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Thread: Criterion Collection

  1. #31
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    THE SEVENTH SEAL/ On Subs

    Glad to learn that both Johann and Sinjin own The Seventh Seal on Criterion dvd. There are three audio tracks: Swedish, English(dubbed) and commentary from a Bergman specialist. The dvd illustrates the importance of subtitling. I just saw it 3 times. There were clear discrepancies and omissions in the english subs compared to the English language track. It is a dilemma because if everything is subtitled the viewer has scarce time to observe the images. Obviously this is not an issue for Jacques Tati's almost wordless creations. But consider watching All about Eve or His Girl Friday as a non-english speaker. Frustrating. Likewise, it is practically impossible for the non-francophone -given the copious dialogue- to appreciate the genius of Renoir's The Rules of the Game in one viewing. I am curious about the audio tracks of the criterion edition which I plan to buy or rent. Anyone?

    The Seventh Seal, inspired by medieval frescos Igmar saw in the country churches where his chaplain father preached and biblical passages regarding the apocalypse, contains one of the grimest scenes in all cinema:
    A procession of flagellants approaches the plaza: a line of half-naked men lashing one another; monks struggling under the weight of huge crosses or holding skulls over their bowed heads, blood-stained faces of children who wear crowns of thorns; the ecstasy of masochism; eight soldiers taking a caged gal to the stake. The procession interrupts the skit of a traveling troupe and halts. A priest scolds, mocks and belittles those present. Glutted with hate, he joyfully proclaims the wrath of God, while throughout Sweden a third of the population meets the horrible death that was the "Black Plague".

    What I had forgotten was how Mr. Bergman managed to incorporate some humor and tender moments into an exploration of man's search for meaning. This is sublime cinema.

  2. #32
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    Re: THE SEVENTH SEAL/ On Subs

    Originally posted by oscar jubis
    Glad to learn that both Johann and Sinjin own The Seventh Seal on Criterion dvd.
    The Seventh Seal was my first Bergman film and I'm anxious to see more. I picked up Wild Strawberries that was highly recommended by a friend, but haven't watched it yet.

    Here's what I wrote about The Seventh Seal after watching it:

    The Seventh Seal (Det Sjunde inseglet) (1957) - ***1/2 (Out of 4)
    An excellent Swedish film, directed by Ingmar Bergman. A knight and his squire return from home the crusades to Sweden which is being swept by the plague. He is approached by Death who's come for him and the knight challenges Death to a game of chess to spare his life. Not knowing, I expected this movie to be focused on the game of chess, when it's really more telling the story of how people dealt with the tumultuous times dealing with the black death that is killing off the people. I'm glad this was the case as it is what really drew me into the story. So many interesting elements. Seeing how the religious officials were blaming people for their sins and telling them it was punishment from God. The most telling scene in the movie was when they were talking to the girl who was about burned alive for being involved with the devil. There was one scene that amused me, probably more than intended...when Death was cutting down the tree with a saw. I really enjoyed the lighter scenes that contrasted the serious ones in the movie. Ultimately I believe it was never the knight's intention to really try and beat Death, but to try to prolong life as long as possible in hopes of accomplishing something positive...in this case helping the couple and their child. This is my first Bergman movie, but it makes me anxious to explore more of his work. While watching, it was easy to spot many parts that have been borrowed/parodied in future films...it was good to finally see the source.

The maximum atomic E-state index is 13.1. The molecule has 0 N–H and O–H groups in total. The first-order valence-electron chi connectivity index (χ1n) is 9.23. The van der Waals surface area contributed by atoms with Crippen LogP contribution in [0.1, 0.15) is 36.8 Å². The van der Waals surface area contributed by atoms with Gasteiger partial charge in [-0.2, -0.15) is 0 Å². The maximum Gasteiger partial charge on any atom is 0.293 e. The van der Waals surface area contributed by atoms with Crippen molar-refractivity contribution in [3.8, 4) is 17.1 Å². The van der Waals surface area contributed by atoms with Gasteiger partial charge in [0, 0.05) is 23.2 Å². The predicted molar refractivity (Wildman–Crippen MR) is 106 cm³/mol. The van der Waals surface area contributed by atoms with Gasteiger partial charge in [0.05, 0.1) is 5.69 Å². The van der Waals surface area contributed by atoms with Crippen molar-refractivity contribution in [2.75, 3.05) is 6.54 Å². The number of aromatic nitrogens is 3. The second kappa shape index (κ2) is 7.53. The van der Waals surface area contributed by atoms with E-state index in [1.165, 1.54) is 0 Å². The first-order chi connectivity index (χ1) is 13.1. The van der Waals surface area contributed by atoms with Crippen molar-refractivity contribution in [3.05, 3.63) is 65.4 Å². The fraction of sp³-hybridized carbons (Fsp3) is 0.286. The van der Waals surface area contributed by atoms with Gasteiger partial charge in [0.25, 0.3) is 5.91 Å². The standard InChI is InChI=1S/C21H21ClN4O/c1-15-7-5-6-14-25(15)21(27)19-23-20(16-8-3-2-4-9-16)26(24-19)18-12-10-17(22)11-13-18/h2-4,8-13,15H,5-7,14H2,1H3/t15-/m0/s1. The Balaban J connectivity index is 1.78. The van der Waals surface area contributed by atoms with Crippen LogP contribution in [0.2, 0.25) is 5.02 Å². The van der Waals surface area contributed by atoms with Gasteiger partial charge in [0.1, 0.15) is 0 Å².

Rank: #3 in 1957
    Last edited by SinjinSB; 06-18-2003 at 10:34 PM.

  3. #33
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    [QUOTE]Originally posted by SinjinSB
    So many interesting elements. Seeing how the religious officials were blaming people for their sins and telling them it was punishment from God.
    Clearly Bergman's position is anti-clerical. Notice how the same seminarist who talked the knight into joining the Crusades is a rapist and a thief.

    The most telling scene in the movie was when they were talking to the girl who was about burned alive for being involved with the devil.